Tradition • Character • Service

Tradition • Character • Service

Tuesday, September 11, 2007

National Review: Hillsdale's Comeback

Hillsdale’s Comeback
The college is stronger than ever.

By John J. Miller

When Larry Arnn arrived on the campus of Hillsdale College seven years ago as its new president, the school was reeling from scandal and its future was uncertain. Today, however, the college has bounced back. “We’re much stronger,” says Arnn.

This year’s incoming freshman class, in fact, is Hillsdale’s best ever.

The numbers tell the story. The freshmen who arrived on campus last month had an average SAT score of 1940 and an average ACT score of 28. The year before Arnn took over, these figures were 1820 and 26. (I’ve converted the older SAT scores using this table.)

The 2007 freshmen also had better high-school grade-point averages and were more likely to have graduated in the top ten percent of their classes.

This success story was by no means inevitable.

In 1999, Hillsdale was a proud bastion of conservatism. Under the leadership of the late George Roche, its president for nearly three decades, Hillsdale had transformed itself from an ordinary liberal-arts college in rural Michigan into a nationally celebrated institution that was best known for refusing to accept a penny of financial aid from the federal government. At a time when Washington was making massive encroachments on the independence of colleges and universities, Hillsdale showed that it was possible to put up a fight and still flourish.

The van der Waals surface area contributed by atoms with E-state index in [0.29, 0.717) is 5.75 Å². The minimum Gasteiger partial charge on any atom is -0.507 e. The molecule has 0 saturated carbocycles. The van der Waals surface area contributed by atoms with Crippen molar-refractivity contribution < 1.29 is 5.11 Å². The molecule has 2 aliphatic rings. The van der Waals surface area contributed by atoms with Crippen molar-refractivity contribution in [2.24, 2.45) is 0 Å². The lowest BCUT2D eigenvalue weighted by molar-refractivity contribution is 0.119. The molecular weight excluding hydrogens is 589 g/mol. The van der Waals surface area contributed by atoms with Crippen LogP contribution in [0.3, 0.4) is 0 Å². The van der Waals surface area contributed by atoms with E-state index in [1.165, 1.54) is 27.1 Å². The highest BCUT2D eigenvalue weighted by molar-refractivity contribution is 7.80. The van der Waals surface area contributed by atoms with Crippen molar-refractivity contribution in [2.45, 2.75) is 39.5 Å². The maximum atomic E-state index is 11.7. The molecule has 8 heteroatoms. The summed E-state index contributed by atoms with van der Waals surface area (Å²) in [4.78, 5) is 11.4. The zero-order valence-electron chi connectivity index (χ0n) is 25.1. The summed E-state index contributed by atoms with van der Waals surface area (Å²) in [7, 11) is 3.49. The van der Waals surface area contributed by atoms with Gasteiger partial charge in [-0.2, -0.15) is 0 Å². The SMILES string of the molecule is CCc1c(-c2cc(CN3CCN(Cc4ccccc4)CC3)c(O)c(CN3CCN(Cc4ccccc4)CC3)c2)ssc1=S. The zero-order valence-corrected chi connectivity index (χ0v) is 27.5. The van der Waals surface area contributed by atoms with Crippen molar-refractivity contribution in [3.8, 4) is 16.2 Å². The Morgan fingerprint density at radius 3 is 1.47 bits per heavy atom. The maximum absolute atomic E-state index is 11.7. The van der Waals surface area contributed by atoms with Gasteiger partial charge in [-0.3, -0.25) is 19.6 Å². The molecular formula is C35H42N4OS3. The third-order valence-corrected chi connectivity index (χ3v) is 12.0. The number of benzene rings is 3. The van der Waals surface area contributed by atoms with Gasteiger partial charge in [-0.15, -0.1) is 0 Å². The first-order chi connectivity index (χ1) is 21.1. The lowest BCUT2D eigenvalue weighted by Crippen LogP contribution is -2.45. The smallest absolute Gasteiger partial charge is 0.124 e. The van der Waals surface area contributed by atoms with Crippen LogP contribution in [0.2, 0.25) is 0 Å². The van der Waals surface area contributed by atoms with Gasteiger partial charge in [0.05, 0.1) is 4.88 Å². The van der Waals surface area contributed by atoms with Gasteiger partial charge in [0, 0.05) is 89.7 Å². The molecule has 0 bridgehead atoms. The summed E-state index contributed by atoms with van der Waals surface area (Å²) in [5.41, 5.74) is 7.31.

Then came a controversy that was often described as tragic but which in fact was Gothic: the suicide of Lissa Roche, an employee of the college; accusations of a long-term affair with her father-in-law, the college president; and George Roche’s hasty disappearance from anything resembling public life. (At the time, I covered the story for National Review.)

Liberals reveled in the news, not merely because it was salacious but also because it was an embarrassment to conservatives. Wasn’t Hillsdale supposed to be a fortress of traditional values?

Yes, it was—and that’s why it survived its awful crisis.

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